Although a body of literature about the auroral footprints of the dayside reconnection region has been derived from ground-based observations, it has not been possible to relate those results to simultaneous global auroral images. Global observations of proton auroras from the IMAGE spacecraft have provided direct images of the footprint of the reconnection region, showing that reconnection occurs continuously and that the spatial distribution of the precipitation follows theoretically predicted behavior as a function of the interplanetary field. The apogee of the IMAGE spacecraft orbit is slowly drifting south, and during the austral winter of 2004, the apogee will be over the Southern Hemisphere. Thus, it will be possible to obtain simultaneous global images of the aurora by IMAGE and of the high-latitude dayside region by two ground-based imagers (electron and proton auroras) at South Pole Station.

Our main goal is to capitalize on this unique opportunity and use the IMAGE satellite as the telescope and the ground-based imagers as the microscope for these observations in an attempt to better understand substorms and related phenomena. Understanding the Earth's electromagnetic environment is key to predicting space weather and to determining how geoactive magnetic storms are. We will continue to involve students in every phase of the program, thereby encouraging some of them to start a career in upper-atmospheric research. (A–104–S; NSF/OPP 02–30428)

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A very-low-frequency (VLF) beacon transmitter at South Pole (2001–2004).

Umran S. Inan, Stanford University.

This 3-year project to establish and operate a very-low-frequency (VLF) beacon transmitter at the South Pole will measure solar effects on the Earth's mesosphere and lower ionosphere. Relativistic electrons, measured at geosynchronous orbit to have energies of more than 300 kiloelectronvolts, appear to fluctuate in response to substorm and solar activity. During such events, these highly energetic electrons can penetrate as low as 30 to 40 kilometers above the Earth's surface. At that altitude, they can wreak havoc in the atmosphere; they ionize chemical species, create x rays, and may even influence the chemistry that produces ozone.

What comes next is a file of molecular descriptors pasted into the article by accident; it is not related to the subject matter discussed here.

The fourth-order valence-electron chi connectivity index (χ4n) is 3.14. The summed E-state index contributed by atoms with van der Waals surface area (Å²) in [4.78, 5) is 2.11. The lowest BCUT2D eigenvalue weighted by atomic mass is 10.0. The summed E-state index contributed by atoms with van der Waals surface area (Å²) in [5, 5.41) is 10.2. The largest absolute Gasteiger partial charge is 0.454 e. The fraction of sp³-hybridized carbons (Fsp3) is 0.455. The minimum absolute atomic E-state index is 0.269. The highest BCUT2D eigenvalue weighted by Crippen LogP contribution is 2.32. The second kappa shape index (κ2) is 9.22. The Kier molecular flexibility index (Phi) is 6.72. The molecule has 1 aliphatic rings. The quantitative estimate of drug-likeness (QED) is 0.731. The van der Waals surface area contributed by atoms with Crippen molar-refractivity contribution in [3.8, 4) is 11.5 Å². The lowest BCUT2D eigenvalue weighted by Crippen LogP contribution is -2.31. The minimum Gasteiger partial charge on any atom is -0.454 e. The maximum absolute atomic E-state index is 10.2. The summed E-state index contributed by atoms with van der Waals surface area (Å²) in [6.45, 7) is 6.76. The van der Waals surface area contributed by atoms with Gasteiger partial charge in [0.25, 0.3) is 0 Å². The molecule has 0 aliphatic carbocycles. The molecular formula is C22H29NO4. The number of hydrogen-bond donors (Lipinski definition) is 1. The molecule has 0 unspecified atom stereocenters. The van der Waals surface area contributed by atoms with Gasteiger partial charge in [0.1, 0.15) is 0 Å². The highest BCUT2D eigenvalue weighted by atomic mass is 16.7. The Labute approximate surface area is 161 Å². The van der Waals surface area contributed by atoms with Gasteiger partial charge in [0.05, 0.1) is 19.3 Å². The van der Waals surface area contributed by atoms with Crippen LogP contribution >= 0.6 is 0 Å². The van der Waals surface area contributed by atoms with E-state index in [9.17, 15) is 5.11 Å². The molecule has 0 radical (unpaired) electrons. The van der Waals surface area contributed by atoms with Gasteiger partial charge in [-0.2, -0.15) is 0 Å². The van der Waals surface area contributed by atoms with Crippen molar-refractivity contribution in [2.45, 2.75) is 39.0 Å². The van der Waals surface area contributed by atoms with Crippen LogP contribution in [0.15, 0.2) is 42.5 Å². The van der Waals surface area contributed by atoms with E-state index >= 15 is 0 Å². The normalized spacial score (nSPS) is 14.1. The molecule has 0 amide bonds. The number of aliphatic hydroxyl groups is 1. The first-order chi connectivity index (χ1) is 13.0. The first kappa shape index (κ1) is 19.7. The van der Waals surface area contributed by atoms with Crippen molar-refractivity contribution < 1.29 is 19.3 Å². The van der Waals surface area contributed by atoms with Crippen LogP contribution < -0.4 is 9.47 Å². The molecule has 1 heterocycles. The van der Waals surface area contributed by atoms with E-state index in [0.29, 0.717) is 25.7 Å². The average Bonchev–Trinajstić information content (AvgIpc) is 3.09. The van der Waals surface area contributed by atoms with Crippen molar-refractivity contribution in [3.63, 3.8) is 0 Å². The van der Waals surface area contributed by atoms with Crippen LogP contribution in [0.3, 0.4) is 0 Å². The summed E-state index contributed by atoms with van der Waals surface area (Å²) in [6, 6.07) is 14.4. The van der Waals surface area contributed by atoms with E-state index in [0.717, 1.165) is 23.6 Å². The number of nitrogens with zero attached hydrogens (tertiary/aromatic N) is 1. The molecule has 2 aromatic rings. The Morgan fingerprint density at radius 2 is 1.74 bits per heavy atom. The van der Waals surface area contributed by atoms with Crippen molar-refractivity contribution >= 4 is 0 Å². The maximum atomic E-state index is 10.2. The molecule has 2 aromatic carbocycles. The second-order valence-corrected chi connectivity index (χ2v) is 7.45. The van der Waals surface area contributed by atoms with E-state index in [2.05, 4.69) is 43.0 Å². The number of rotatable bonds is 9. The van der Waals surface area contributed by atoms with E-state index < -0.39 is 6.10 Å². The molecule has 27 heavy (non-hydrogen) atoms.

By comparing how the South Pole VLF signal varies in both amplitude and phase when it arrives at various antarctic stations, we can calculate the extent of relativistic electron precipitation. The transmitter will also produce other data on solar proton events, relativistic electron precipitation from the Earth's outer radiation belts, and the joule heating components of high-latitude/polar cap magnetosphere/ionosphere coupling processes.

VLF data from the South Pole beacon provide a valuable complement to two other efforts: first, to other antarctic upper-atmospheric research, such as the automatic geophysical observatory program and the Southern Hemisphere coherent high-frequency radar Super4 Dual Auroral Network (SUPERDARN), and second, to ongoing satellite-based measurements of trapped and precipitating high-energy electrons at both high and low altitudes. The latter are collected by the Solar Anomalous and Magnetospheric Particle Explorer (SAMPEX). (A–108–S; NSF/OPP 00–93381)

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Austral high-latitude atmospheric dynamics.

Gonzalo Hernandez, University of Washington.

Observations of atmospheric dynamics in Antarctica help us better understand the global behavior of the atmosphere in high-latitude regions. Compared with lower latitude sites, the South Pole is a unique spot from which to observe the dynamic motion of the atmosphere. Its position on the Earth's axis of rotation strongly restricts the types of wave motions that can occur.

We will use high-resolution Fabry-Perot spectrometers at South Pole Station and Arrival Heights to make simultaneous azimuthal observations of the individual line spectra of several upper-atmospheric trace species, specifically the hydroxyl radical and atomic oxygen. The observed Doppler shift of the emission lines provides a direct measure of line-of-sight wind speed; wind field structure can also be derived from these measurements. Simultaneously observed line widths provide a direct measurement of kinetic temperature.

Our goal is to observe, characterize, and understand high-latitude mesospheric and thermospheric motions, as well as the thermal structure of these regions. In particular, we are interested in the strong coupling between the lower and upper atmosphere and the existence of persistent upper-thermospheric vertical winds.

At both South Pole Station and Arrival Heights, we make observations during the austral winter, when the instruments operate in 24-hour data-acquisition mode. At this time, station technicians perform routine maintenance and monitor operations. During the austral summer, project team members deploy to both stations to perform calibrations, maintenance, and upgrades. (A–110–M/S; NSF/OPP 02–29251)

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Studies of the polar ionosphere and magnetosphere from measurements in Antarctica and conjugate regions.